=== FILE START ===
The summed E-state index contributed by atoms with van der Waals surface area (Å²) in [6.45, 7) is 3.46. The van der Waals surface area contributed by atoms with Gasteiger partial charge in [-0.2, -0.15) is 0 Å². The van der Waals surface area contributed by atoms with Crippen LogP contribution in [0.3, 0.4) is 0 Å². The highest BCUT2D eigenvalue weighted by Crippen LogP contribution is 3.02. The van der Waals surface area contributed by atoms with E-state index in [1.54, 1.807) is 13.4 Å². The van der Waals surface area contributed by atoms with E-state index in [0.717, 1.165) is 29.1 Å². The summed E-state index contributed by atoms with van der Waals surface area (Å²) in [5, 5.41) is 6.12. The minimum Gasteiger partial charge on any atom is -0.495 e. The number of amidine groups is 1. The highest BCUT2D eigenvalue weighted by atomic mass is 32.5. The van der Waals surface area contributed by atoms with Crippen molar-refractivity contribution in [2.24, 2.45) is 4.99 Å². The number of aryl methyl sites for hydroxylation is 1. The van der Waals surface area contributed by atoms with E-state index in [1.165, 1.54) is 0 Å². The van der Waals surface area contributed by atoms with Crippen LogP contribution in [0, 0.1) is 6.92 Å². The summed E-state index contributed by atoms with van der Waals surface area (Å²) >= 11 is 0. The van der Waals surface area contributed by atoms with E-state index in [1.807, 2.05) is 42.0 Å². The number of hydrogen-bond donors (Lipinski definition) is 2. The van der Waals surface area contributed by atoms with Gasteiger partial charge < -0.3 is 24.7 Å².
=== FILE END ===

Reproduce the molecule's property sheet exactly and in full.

The summed E-state index contributed by atoms with van der Waals surface area (Å²) in [6.45, 7) is 3.46. The van der Waals surface area contributed by atoms with Gasteiger partial charge in [-0.2, -0.15) is 0 Å². The van der Waals surface area contributed by atoms with Crippen LogP contribution in [0.3, 0.4) is 0 Å². The highest BCUT2D eigenvalue weighted by Crippen LogP contribution is 3.02. The van der Waals surface area contributed by atoms with E-state index in [1.54, 1.807) is 13.4 Å². The van der Waals surface area contributed by atoms with E-state index in [0.717, 1.165) is 29.1 Å². The summed E-state index contributed by atoms with van der Waals surface area (Å²) in [5, 5.41) is 6.12. The minimum Gasteiger partial charge on any atom is -0.495 e. The number of amidine groups is 1. The highest BCUT2D eigenvalue weighted by atomic mass is 32.5. The van der Waals surface area contributed by atoms with Crippen molar-refractivity contribution in [2.24, 2.45) is 4.99 Å². The number of aryl methyl sites for hydroxylation is 1. The van der Waals surface area contributed by atoms with E-state index in [1.165, 1.54) is 0 Å². The van der Waals surface area contributed by atoms with Crippen LogP contribution in [0, 0.1) is 6.92 Å². The summed E-state index contributed by atoms with van der Waals surface area (Å²) >= 11 is 0. The van der Waals surface area contributed by atoms with E-state index in [1.807, 2.05) is 42.0 Å². The number of hydrogen-bond donors (Lipinski definition) is 2. The van der Waals surface area contributed by atoms with Gasteiger partial charge < -0.3 is 24.7 Å².